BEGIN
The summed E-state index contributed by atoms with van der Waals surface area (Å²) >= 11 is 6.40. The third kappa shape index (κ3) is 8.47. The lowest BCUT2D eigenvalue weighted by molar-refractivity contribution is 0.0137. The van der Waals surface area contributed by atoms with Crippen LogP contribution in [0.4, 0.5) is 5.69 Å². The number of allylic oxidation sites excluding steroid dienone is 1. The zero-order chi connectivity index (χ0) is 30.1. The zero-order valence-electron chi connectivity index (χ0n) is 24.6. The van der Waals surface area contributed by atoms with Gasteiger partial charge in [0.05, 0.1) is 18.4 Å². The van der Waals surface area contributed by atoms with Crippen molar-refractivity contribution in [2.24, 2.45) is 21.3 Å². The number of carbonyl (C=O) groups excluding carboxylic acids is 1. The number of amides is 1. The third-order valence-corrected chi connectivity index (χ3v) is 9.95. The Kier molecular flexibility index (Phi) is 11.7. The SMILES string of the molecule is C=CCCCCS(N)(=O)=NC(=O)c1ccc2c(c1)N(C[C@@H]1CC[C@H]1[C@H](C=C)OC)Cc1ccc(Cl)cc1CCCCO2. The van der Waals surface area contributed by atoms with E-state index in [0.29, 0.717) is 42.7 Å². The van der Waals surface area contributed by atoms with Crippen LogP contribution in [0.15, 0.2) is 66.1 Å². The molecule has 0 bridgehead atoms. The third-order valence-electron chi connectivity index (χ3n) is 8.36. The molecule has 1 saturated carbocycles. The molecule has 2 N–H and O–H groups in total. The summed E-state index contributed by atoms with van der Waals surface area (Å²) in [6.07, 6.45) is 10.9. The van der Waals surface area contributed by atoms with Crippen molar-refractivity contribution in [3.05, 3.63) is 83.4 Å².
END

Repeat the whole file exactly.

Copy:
The summed E-state index contributed by atoms with van der Waals surface area (Å²) >= 11 is 6.40. The third kappa shape index (κ3) is 8.47. The lowest BCUT2D eigenvalue weighted by molar-refractivity contribution is 0.0137. The van der Waals surface area contributed by atoms with Crippen LogP contribution in [0.4, 0.5) is 5.69 Å². The number of allylic oxidation sites excluding steroid dienone is 1. The zero-order chi connectivity index (χ0) is 30.1. The zero-order valence-electron chi connectivity index (χ0n) is 24.6. The van der Waals surface area contributed by atoms with Gasteiger partial charge in [0.05, 0.1) is 18.4 Å². The van der Waals surface area contributed by atoms with Crippen molar-refractivity contribution in [2.24, 2.45) is 21.3 Å². The number of carbonyl (C=O) groups excluding carboxylic acids is 1. The number of amides is 1. The third-order valence-corrected chi connectivity index (χ3v) is 9.95. The Kier molecular flexibility index (Phi) is 11.7. The SMILES string of the molecule is C=CCCCCS(N)(=O)=NC(=O)c1ccc2c(c1)N(C[C@@H]1CC[C@H]1[C@H](C=C)OC)Cc1ccc(Cl)cc1CCCCO2. The van der Waals surface area contributed by atoms with E-state index in [0.29, 0.717) is 42.7 Å². The van der Waals surface area contributed by atoms with Crippen LogP contribution in [0.15, 0.2) is 66.1 Å². The molecule has 0 bridgehead atoms. The third-order valence-electron chi connectivity index (χ3n) is 8.36. The molecule has 1 saturated carbocycles. The molecule has 2 N–H and O–H groups in total. The summed E-state index contributed by atoms with van der Waals surface area (Å²) in [6.07, 6.45) is 10.9. The van der Waals surface area contributed by atoms with Crippen molar-refractivity contribution in [3.05, 3.63) is 83.4 Å².